Monday, January 20, 2014

A User's Guide to "Forty Maps that Will Help You Make Sense of the World," Volume II

In which Michael5000 continues what he began last week, viz., a commentary on that ubiquitous internet atlas of our times, Forty Maps that Will Help You Make Sense of the World.

A User's Guide to "Forty Maps that Will Help You Make Sense of the World," Volume II

Note: In cutting and pasting the images (at low resolution and for purposes of critique in a non-commercial forum, yo!) I included "Twisted Sifter's" own attribution.  They aren't live links here, so to see the original you would have to go to the original post and click through from there.

6. "Paid Maternal Leave Around the World"

Technical Merit: In terms of its cartography, this map is a perfectly competent illustration of its own subtitle.

Artistic Merit: None

Helps One "Make Sense of the World": This is another map designed to convey the point "the United States is different from the rest of the world," and it achieves that admirably.  The use of a darkened red further conveys the subtext that the United States is bad in this respect. In terms of making sense of the world, however, the map is crippled by the flamboyant meaninglessness of its data set: "known policies."  Known policies on maternal leave in the U.S. vary by state, for one thing -- federal system, yo! -- and several of the most populous states have generous maternal leave policies; and, although it is by no means universal, neither is it at all uncommon for UnitedStatsian businesses and organizations even outside such states to include paid maternal leave among their benefits.  Now, let us contrast this situation with that in, say, Bolivia, Mali, and Somalia -- or, for a better challenge, Saudi Arabia, India, and China -- and contemplate whether the the Known Policies in these lands are more of a comfort to the average new mother than the United States' lack of such Known Policies.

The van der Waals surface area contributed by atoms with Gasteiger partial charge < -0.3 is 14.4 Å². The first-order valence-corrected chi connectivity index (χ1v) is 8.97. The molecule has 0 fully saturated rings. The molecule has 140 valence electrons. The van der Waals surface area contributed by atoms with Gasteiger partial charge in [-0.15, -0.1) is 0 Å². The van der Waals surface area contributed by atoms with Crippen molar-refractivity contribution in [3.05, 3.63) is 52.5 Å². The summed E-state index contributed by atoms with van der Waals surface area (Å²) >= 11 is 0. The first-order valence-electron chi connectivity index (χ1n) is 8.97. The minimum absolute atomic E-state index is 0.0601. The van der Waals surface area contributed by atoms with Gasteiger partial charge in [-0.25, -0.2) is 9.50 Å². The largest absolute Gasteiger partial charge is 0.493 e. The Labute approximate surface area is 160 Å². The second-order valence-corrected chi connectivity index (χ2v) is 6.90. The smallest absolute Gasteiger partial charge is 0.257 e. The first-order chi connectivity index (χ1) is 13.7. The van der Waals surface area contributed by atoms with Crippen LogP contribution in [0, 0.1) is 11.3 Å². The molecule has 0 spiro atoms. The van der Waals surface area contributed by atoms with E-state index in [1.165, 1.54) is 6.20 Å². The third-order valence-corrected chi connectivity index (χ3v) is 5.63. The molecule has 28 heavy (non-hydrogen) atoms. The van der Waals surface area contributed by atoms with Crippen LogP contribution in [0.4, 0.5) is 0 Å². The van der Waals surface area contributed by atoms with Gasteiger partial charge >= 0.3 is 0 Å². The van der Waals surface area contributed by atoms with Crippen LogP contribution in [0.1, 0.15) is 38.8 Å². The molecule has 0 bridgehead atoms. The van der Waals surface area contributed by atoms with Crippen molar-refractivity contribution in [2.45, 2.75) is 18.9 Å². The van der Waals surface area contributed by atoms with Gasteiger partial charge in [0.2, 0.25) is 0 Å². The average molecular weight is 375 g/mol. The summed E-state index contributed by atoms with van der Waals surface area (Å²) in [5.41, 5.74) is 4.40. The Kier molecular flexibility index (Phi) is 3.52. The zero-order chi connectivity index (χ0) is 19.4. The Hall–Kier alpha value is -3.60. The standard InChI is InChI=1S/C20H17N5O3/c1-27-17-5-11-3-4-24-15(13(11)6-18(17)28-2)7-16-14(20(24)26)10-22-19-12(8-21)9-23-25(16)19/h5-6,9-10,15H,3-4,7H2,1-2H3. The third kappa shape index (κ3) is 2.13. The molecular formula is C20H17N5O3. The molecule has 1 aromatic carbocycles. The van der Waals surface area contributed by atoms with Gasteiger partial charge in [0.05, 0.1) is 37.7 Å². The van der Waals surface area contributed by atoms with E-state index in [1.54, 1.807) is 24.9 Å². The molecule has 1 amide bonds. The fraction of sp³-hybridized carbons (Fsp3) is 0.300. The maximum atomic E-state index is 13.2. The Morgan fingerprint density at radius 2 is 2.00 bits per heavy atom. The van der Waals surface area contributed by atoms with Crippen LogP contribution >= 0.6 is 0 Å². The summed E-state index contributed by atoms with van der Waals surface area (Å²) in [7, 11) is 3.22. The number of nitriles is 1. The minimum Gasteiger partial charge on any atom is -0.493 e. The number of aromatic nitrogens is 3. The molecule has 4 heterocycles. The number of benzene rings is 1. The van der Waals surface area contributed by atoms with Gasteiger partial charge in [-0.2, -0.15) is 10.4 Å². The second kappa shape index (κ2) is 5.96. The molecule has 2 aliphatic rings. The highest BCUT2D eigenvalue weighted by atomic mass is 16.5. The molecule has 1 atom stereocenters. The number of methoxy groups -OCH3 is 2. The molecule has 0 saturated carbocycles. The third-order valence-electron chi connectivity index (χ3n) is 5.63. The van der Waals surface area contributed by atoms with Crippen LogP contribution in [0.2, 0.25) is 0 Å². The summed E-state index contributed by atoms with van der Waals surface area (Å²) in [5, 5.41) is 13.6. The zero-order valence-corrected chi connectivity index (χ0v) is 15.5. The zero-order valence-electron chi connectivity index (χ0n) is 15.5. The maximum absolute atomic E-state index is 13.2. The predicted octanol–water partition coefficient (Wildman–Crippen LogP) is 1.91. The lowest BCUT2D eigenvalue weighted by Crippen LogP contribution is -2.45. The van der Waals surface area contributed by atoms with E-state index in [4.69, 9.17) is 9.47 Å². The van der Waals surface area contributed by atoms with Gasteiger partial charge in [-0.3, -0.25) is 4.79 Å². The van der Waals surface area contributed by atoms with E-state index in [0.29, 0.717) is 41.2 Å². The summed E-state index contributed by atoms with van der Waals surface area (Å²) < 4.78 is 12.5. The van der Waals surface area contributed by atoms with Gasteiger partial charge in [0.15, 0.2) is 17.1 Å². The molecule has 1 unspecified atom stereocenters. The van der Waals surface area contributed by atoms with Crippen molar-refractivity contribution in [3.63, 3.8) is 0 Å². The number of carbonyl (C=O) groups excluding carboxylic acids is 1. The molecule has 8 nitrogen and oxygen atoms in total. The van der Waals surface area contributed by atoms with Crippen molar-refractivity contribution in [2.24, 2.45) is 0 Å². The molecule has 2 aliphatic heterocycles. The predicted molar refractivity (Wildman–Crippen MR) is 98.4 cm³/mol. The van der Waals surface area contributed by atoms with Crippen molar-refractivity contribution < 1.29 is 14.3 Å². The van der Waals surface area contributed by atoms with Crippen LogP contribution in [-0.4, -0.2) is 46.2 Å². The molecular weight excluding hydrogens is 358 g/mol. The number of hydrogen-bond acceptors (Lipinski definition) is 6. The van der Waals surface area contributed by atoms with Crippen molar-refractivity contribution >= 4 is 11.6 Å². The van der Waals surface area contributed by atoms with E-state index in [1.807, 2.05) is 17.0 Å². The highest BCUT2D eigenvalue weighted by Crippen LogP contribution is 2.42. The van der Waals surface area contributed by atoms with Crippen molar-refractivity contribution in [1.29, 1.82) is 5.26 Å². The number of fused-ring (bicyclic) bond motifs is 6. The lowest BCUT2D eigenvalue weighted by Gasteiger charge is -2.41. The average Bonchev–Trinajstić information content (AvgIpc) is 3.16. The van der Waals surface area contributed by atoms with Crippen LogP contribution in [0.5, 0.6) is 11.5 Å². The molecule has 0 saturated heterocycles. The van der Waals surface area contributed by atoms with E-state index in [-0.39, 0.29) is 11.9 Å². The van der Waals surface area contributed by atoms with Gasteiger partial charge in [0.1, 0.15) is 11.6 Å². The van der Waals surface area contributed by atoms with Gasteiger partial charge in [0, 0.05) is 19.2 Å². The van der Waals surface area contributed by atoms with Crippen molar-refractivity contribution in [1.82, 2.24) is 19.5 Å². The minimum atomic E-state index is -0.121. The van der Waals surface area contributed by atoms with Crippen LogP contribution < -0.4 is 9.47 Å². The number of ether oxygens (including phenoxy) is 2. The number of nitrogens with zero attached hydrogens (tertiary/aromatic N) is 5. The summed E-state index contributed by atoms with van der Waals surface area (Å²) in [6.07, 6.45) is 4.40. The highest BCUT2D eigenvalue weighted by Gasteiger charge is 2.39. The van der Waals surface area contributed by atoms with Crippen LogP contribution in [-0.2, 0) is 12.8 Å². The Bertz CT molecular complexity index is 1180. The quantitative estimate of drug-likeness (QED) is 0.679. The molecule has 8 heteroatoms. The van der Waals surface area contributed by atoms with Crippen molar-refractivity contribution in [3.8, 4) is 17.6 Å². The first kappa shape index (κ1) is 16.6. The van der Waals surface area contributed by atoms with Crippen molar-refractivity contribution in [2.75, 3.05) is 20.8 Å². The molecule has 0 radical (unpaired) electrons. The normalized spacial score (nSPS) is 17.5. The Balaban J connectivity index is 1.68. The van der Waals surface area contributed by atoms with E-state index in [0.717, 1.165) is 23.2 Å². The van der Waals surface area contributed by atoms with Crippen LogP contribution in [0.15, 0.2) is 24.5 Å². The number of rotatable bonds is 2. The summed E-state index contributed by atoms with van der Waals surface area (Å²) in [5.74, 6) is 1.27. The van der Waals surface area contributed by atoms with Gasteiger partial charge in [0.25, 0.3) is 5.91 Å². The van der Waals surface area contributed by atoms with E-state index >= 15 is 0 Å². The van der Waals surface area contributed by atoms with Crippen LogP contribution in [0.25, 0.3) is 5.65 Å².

7. "The Most Common Surnames in Europe by Country"

Technical Merit: Dicey at best.  The choice of red type was unfortunate on top of the valentine-heart pastel base map, the text is poorly placed, and the font sizes are all over the place.  That last bit is especially important, because if you vary the size of the element you are using to display data, it implies that there is a difference in the data itself; in this case, for instance, it looks as though Garcia is more prevalent in Spain than Martin is in France.  Also: what are Luxembourg and Moldova, chopped liver?  Also, the mapmaker needs a do-over on Iceland.  Also, I get the constituent countries of the U.K., but the Faroes?  Really?

But on a more essential level: why a map?  Does this data benefit from being in a cartographic form, rather than in the form of a list?  Maybe/slightly/arguably, on the basis that the names are related to the underlying geographic pattern of European languages.  But then, why the lame base map, since the information would be put in a relevant context if you listed the names on top of a language map?  It wouldn't have to be fancy!  Different colors for Germanic, Romance, and Slavic languages would do the trick!

Artistic Merit: Bleh.

Helps One "Make Sense of the World": In an extremely limited way at best.

8. "Worldwide Driving Orientation by Country"

Technical Merit: Perfectly adequate

Artistic Merit: None.

Helps One "Make Sense of the World": Um, what?

9. "Map of Time Zones in Antarctica"

Technical Merit: Well, it's cute.

Artistic Merit: It is certainly very bright.

Helps One "Make Sense of the World": You realize, of course, that there are no time zones in Antarctica?  Time of day is, first of all, a human construct, and Antarctica doesn't have a meaningful human population.  Time of day, second of all, relies on the regular sun-up sun-down pattern that is so familiar to those of us on the inhabited areas of the planet, but which rather falls apart as one approaches the poles.